• Mind Like Water – In GTD, David Allen describes a pebble thrown into a calm pond. The water reacts with ripples, the pebble disappears, and the ripples go away after a few seconds.  In the same way, thoughts or ideas come into our head and if we let them stay there, they create constant ripples that interfere with our productivity.  A “mind like water” gets those thoughts out of our head and into our trusted prioritization system.  I primarily use email to myself to get ideas, tasks and anything else off my mind.  In fact, in preparation for this article I looked back at how many emails I sent myself in 2023.  It was an astounding 936 emails – almost 3 per day – most of which just have something in the subject line.  What do I do with these emails?  I clear them out each day and either complete them or put them into my trusted system.    Like.  Water.
  • Do It, Delegate it, or Defer It – Whether it’s an email, voicemail or snail mail, if it’s something that requires action, David Allen suggests three primary options. The first option is that if it can be done in less than two minutes, then just get it done.  This might be the most powerful part of his philosophy.  The joy of completing a task, checking that box or crossing out that line on the paper is very satisfying.  The second option is delegating the task.  If it is a task that you need somebody else to do, send it off but also create that “Waiting For” on our own list so you don’t forget what you sent.  The third option is to defer the task by putting it on your calendar or in your system to be done later.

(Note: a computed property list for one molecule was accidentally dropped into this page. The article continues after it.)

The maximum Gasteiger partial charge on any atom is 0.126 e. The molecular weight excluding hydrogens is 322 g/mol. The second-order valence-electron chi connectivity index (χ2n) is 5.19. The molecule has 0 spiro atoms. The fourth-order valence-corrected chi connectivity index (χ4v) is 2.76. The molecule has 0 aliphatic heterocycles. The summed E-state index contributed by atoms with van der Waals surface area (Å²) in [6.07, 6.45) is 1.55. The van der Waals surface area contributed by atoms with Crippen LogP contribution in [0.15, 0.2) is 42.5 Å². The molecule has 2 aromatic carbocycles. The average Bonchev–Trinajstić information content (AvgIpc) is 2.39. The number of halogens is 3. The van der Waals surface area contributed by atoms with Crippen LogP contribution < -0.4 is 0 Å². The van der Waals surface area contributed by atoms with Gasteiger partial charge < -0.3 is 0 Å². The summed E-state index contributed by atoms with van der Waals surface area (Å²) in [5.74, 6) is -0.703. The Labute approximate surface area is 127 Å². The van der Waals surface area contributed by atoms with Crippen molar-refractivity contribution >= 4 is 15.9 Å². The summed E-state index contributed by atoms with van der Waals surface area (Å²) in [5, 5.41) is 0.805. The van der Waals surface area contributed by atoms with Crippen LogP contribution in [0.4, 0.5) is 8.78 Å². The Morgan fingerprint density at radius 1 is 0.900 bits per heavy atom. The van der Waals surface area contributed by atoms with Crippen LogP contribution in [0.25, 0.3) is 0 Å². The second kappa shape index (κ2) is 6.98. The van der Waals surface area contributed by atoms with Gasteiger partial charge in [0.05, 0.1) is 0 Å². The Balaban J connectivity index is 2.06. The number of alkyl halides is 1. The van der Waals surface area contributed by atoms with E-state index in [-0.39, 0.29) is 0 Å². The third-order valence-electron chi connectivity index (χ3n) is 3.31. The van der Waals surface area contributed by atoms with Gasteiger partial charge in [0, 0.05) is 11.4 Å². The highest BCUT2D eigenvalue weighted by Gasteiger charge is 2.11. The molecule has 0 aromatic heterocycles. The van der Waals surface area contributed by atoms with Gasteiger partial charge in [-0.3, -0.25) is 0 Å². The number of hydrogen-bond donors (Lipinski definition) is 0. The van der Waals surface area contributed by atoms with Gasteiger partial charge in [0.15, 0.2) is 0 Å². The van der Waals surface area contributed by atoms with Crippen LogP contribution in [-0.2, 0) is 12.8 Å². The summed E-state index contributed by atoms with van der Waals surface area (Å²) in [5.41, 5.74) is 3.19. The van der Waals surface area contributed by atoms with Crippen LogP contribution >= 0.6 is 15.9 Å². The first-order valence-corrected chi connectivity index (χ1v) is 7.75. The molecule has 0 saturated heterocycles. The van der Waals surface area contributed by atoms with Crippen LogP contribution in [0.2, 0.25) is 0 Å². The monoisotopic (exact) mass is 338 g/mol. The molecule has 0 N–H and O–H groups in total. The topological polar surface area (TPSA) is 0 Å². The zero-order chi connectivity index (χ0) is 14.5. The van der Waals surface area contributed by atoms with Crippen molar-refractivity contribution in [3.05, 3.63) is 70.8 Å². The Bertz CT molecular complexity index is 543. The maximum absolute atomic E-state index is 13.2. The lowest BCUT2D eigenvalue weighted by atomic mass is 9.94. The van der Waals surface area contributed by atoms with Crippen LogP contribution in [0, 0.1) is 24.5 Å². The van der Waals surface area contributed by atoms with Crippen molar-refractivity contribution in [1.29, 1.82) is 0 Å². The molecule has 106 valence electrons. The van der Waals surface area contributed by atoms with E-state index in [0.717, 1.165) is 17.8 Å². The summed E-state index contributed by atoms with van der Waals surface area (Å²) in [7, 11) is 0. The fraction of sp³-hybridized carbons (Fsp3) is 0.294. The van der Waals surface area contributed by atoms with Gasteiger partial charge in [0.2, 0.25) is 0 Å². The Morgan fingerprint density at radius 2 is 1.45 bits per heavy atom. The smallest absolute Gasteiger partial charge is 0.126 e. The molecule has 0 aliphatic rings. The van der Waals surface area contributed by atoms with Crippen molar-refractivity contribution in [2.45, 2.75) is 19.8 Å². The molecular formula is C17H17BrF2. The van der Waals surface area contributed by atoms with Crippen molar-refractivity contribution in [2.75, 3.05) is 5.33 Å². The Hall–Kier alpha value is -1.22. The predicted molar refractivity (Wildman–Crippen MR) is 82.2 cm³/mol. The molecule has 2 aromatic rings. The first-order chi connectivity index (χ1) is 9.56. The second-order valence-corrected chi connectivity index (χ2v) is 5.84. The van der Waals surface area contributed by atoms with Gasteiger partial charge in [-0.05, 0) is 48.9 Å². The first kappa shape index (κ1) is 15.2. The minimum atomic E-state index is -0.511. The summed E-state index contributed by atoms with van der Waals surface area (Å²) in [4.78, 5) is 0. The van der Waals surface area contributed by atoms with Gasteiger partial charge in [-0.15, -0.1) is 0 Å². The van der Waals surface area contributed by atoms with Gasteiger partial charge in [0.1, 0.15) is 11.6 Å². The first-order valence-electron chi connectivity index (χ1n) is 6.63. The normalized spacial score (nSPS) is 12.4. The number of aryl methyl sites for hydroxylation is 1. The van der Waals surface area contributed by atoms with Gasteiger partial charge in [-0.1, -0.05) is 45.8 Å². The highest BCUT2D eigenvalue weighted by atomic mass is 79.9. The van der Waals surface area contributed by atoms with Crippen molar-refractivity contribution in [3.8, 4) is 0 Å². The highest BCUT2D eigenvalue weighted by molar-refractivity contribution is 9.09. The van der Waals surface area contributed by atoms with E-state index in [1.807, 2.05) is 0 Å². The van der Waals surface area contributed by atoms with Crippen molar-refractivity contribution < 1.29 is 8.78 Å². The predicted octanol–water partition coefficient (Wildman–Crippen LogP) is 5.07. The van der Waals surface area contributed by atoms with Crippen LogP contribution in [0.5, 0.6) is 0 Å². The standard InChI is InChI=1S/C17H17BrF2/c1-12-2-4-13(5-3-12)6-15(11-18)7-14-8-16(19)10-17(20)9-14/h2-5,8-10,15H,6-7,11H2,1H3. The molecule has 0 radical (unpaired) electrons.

• Each Day Empty – This is the most difficult part of GTD in my opinion. David Allen suggests that you end each day with an empty “in” box.  Most of our work comes to us via email or some other technological solution (i.e. Slack) these days.  It is difficult to get your email inbox to zero every day but taking time to “process” your emails with the options above and get them into your trusted system pays dividends in productivity.  I get as much joy out of deleting emails (and unsubscribing from lists) as I do from checking off tasks.

I believe Getting Things Done changed my life and career path and was the single most important career inflection point in my life.  The added benefit was that it didn’t just impact my work productivity, it also had a positive impact on my personal and family life.  I’m thankful to John Frager for introducing it to me so many years ago and looking forward to a productive and successful 2024.  Happy New Year!

Brent Rivard is Managing Director, CFO and COO of Pathfinder Partners, LP. Prior to joining Pathfinder in 2008, Brent was the President of a national wealth management firm and CFO/COO of a one of southern California’s leading privately-held commercial real estate brokerage firms. He can be reached at